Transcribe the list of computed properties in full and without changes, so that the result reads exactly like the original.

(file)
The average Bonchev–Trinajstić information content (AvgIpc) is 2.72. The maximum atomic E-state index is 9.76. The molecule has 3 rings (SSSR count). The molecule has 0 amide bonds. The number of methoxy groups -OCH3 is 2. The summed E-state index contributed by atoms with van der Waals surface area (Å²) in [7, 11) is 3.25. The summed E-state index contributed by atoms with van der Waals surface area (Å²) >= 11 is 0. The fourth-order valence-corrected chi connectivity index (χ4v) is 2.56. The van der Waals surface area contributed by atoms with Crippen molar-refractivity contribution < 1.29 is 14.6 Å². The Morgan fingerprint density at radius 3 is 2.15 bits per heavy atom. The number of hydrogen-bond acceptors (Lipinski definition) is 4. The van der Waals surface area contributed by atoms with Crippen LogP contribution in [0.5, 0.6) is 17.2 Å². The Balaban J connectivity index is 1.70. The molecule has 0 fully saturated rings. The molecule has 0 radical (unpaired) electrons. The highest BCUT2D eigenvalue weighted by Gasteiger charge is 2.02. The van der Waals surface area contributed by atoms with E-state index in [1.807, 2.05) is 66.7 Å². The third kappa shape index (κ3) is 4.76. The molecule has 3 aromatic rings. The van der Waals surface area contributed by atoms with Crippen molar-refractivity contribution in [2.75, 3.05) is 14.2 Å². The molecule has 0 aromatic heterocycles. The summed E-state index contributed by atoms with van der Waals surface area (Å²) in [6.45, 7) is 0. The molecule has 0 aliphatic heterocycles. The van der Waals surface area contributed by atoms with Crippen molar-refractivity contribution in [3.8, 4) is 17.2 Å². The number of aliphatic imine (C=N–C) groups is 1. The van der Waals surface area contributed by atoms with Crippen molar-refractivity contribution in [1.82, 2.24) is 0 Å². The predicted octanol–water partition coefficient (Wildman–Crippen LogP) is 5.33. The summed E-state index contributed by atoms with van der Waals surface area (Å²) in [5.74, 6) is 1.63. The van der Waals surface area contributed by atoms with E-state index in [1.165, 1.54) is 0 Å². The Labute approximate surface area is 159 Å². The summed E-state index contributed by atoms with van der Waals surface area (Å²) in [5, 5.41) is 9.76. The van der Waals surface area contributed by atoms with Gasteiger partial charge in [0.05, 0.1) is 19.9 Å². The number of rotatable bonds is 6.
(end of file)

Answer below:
The average Bonchev–Trinajstić information content (AvgIpc) is 2.72. The maximum atomic E-state index is 9.76. The molecule has 3 rings (SSSR count). The molecule has 0 amide bonds. The number of methoxy groups -OCH3 is 2. The summed E-state index contributed by atoms with van der Waals surface area (Å²) in [7, 11) is 3.25. The summed E-state index contributed by atoms with van der Waals surface area (Å²) >= 11 is 0. The fourth-order valence-corrected chi connectivity index (χ4v) is 2.56. The van der Waals surface area contributed by atoms with Crippen molar-refractivity contribution < 1.29 is 14.6 Å². The Morgan fingerprint density at radius 3 is 2.15 bits per heavy atom. The number of hydrogen-bond acceptors (Lipinski definition) is 4. The van der Waals surface area contributed by atoms with Crippen LogP contribution in [0.5, 0.6) is 17.2 Å². The Balaban J connectivity index is 1.70. The molecule has 0 fully saturated rings. The molecule has 0 radical (unpaired) electrons. The highest BCUT2D eigenvalue weighted by Gasteiger charge is 2.02. The van der Waals surface area contributed by atoms with E-state index in [1.807, 2.05) is 66.7 Å². The third kappa shape index (κ3) is 4.76. The molecule has 3 aromatic rings. The van der Waals surface area contributed by atoms with Crippen molar-refractivity contribution in [2.75, 3.05) is 14.2 Å². The molecule has 0 aromatic heterocycles. The summed E-state index contributed by atoms with van der Waals surface area (Å²) in [6.45, 7) is 0. The molecule has 0 aliphatic heterocycles. The van der Waals surface area contributed by atoms with Crippen molar-refractivity contribution in [3.8, 4) is 17.2 Å². The number of aliphatic imine (C=N–C) groups is 1. The van der Waals surface area contributed by atoms with Crippen molar-refractivity contribution in [1.82, 2.24) is 0 Å². The predicted octanol–water partition coefficient (Wildman–Crippen LogP) is 5.33. The summed E-state index contributed by atoms with van der Waals surface area (Å²) in [5.74, 6) is 1.63. The van der Waals surface area contributed by atoms with E-state index in [1.165, 1.54) is 0 Å². The Labute approximate surface area is 159 Å². The summed E-state index contributed by atoms with van der Waals surface area (Å²) in [5, 5.41) is 9.76. The van der Waals surface area contributed by atoms with Gasteiger partial charge in [0.05, 0.1) is 19.9 Å². The number of rotatable bonds is 6.